"A lot of other people were kicking the tires and asking, 'What's your budget? Do you have enough people to help with academics?' '' Bradshaw said. "They were asking questions about whether they could do it and trying to size it up. Al didn't come in with that attitude. He had done his homework and came in prepared to tell us what he was going to do as the next coach."
But Temple had only 54 scholarship players -- a staggering 31 fewer than the FBS maximum -- during Golden's first season on the job. In fact, this season is the first time in Golden's four-season tenure that the Owls are operating with the full complement of 85 scholarships.
Golden knew it would take at least a few seasons before Temple could expect to win consistently. Since he couldn't change the team's record immediately, he tried to change its attitude instead.
He offered recognition to the players who performed the best in the classroom, in the weight room and in the community each month. Once the players began making the right choices in their day-to-day lives, he figured it only was a matter of time before they also started making the correct decisions on the field.
"We wanted them to see the big picture on how their decisions impacted the community and university," Golden said. "Ultimately, it would lead to winning behavior. Winning behavior begets winning. We wanted to find some things we could be successful at because it certainly was going to be quite some time before we could be successful on the field."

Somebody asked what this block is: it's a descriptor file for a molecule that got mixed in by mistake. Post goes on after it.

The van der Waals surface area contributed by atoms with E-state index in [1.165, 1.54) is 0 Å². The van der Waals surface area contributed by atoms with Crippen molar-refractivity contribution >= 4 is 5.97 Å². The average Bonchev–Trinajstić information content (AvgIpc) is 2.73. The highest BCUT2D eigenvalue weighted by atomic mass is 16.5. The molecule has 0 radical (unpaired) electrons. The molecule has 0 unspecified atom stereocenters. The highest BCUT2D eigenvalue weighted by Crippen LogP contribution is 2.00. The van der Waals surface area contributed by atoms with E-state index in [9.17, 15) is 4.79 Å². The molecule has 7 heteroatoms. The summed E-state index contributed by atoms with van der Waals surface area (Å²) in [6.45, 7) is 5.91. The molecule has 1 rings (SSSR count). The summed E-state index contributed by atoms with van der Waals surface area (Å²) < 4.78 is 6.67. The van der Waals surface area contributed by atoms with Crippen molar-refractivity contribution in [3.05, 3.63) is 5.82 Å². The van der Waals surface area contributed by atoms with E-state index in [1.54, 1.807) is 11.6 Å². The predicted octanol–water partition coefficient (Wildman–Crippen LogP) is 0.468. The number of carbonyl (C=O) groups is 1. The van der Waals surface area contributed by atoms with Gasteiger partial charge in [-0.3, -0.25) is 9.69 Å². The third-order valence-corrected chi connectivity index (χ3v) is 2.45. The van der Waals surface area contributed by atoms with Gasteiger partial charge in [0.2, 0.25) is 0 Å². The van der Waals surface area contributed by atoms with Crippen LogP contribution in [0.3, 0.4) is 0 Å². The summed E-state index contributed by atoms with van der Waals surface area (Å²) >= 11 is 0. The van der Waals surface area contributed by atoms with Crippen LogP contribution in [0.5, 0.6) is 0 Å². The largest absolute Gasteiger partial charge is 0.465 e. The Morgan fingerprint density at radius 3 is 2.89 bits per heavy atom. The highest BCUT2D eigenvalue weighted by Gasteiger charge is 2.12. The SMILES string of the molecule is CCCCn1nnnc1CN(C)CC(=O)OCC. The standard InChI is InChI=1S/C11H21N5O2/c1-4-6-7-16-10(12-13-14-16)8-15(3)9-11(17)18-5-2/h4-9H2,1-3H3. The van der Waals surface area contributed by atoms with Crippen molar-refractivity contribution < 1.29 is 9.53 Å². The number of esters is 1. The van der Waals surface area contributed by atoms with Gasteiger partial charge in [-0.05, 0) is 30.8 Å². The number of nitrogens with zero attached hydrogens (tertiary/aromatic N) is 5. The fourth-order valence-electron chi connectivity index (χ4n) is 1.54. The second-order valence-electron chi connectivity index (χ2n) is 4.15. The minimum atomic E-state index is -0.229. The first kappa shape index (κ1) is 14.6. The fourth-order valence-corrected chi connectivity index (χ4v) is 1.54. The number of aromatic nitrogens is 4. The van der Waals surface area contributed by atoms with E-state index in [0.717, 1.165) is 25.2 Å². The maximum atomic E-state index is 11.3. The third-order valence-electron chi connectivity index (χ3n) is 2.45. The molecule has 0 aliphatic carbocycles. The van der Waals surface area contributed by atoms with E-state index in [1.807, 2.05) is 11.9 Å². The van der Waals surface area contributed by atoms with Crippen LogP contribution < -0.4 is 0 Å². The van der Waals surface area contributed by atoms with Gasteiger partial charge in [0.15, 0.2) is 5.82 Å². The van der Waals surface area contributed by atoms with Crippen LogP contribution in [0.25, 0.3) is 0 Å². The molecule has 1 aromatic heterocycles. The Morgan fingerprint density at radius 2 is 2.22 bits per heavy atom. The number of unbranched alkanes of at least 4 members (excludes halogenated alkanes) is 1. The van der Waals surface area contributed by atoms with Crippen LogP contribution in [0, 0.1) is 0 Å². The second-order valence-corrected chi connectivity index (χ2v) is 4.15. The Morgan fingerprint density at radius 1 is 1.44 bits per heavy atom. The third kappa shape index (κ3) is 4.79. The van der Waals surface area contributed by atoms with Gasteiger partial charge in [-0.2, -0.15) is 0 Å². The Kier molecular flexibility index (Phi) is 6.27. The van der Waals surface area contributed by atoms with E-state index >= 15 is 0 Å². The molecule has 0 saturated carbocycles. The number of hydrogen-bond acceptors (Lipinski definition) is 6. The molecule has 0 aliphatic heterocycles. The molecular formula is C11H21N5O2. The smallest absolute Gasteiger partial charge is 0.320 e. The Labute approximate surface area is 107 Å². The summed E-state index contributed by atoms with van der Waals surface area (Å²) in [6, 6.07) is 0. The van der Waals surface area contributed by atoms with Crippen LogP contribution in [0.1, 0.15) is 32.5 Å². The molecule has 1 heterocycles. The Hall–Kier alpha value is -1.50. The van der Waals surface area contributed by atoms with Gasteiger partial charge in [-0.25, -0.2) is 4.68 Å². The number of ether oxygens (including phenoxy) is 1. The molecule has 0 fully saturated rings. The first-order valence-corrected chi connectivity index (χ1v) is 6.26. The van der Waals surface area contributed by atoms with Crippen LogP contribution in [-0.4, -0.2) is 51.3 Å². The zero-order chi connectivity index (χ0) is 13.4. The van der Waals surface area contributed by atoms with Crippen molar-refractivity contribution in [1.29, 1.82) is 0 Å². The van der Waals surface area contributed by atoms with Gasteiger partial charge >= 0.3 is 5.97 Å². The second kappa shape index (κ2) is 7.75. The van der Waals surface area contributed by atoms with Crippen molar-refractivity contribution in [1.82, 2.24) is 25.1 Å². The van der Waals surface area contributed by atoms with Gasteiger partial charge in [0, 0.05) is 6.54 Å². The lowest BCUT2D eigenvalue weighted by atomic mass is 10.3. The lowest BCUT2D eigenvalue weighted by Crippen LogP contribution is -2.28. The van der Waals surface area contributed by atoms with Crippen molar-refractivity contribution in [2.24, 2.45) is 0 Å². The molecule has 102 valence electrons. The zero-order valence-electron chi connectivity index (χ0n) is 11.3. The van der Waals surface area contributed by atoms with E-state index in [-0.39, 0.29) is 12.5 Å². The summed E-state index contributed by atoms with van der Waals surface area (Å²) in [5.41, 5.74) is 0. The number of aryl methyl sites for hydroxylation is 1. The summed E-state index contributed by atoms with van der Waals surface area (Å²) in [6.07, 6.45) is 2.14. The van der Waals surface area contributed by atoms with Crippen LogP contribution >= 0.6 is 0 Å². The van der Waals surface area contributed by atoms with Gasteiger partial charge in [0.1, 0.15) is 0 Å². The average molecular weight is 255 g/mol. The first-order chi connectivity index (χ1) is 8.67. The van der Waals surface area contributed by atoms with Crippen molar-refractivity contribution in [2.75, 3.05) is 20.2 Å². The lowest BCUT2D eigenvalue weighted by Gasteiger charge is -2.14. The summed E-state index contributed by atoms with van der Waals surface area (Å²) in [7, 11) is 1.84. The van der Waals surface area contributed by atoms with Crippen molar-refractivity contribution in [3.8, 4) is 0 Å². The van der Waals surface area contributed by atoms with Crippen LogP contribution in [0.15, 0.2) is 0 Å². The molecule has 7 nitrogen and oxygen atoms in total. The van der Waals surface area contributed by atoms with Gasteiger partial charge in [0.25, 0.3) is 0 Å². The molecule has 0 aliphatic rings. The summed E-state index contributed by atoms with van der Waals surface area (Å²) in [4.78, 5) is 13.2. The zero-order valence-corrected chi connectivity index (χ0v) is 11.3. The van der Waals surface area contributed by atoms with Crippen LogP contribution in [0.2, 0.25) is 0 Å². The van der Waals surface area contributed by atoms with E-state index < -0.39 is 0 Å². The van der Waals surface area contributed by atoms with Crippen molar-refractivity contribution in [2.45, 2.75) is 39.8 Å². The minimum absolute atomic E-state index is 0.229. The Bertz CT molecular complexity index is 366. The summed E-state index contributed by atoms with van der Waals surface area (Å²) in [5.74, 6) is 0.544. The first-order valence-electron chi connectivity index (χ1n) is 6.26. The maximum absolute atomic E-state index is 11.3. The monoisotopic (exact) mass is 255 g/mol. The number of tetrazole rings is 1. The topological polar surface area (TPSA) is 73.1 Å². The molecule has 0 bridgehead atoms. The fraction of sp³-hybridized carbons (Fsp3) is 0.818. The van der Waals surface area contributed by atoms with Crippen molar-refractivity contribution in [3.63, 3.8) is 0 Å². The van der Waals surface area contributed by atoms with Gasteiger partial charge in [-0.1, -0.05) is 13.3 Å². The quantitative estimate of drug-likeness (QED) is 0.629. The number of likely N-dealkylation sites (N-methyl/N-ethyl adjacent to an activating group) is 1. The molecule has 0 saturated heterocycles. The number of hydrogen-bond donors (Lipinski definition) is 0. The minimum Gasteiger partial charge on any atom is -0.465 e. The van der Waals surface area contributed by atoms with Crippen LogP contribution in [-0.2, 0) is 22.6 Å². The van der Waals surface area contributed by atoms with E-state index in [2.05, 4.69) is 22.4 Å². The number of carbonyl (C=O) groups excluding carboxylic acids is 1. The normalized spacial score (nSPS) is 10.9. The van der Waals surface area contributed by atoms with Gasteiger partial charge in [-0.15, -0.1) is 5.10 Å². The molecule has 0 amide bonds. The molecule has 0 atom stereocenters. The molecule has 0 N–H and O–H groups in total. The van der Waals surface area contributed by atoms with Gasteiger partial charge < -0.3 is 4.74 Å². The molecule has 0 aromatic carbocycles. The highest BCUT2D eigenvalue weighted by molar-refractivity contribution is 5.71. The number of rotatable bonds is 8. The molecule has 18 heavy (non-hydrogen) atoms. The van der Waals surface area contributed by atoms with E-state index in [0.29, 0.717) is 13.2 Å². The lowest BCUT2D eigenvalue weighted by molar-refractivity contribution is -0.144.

The Owls led Connecticut in the fourth quarter before falling 12-9 in overtime. They lost 30-28 to eventual MAC champion Buffalo on a 35-yard touchdown pass as time expired. They blew a 20-point, fourth-quarter lead in a 33-27 overtime loss to Navy.
"We had too many issues and too many selfish players,'' Golden said. "Ultimately you suffer death by inches. That's the line we took in our offseason program. We weren't going to allow selfish players or distractions to our team. They cost us games in the end.
"We didn't really deserve to win a lot of those games because other teams played harder than we did. We went into the offseason saying we'd eliminate those distractions -- or the distracters. We took a hard line on that. That's why we're having more success, more unity and more poise. We're a smarter football team."
Temple seemed headed down a distressingly familiar path when it lost its first two games of the season -- including a 27-24 season-opening setback to FCS member Villanova -- but the Owls haven't lost since.
The Owls have won with a blue-collar approach that reflects the city in which they play. They run the ball on nearly two-thirds of their snaps while relying heavily on true freshman running back Bernard Pierce, who ranks third in the nation with 1,211 rushing yards.
Temple's most recent game underscored how much this team has grown. The Owls led Miami University 31-13 in the fourth quarter before the RedHawks staged a wild rally to take a 32-31 lead with 2:36 remaining.
It was the type of game Temple would have lost last season. But instead of wilting, Temple drove the ball down the field to set up Brandon McManus' 18-yard field goal with three seconds remaining.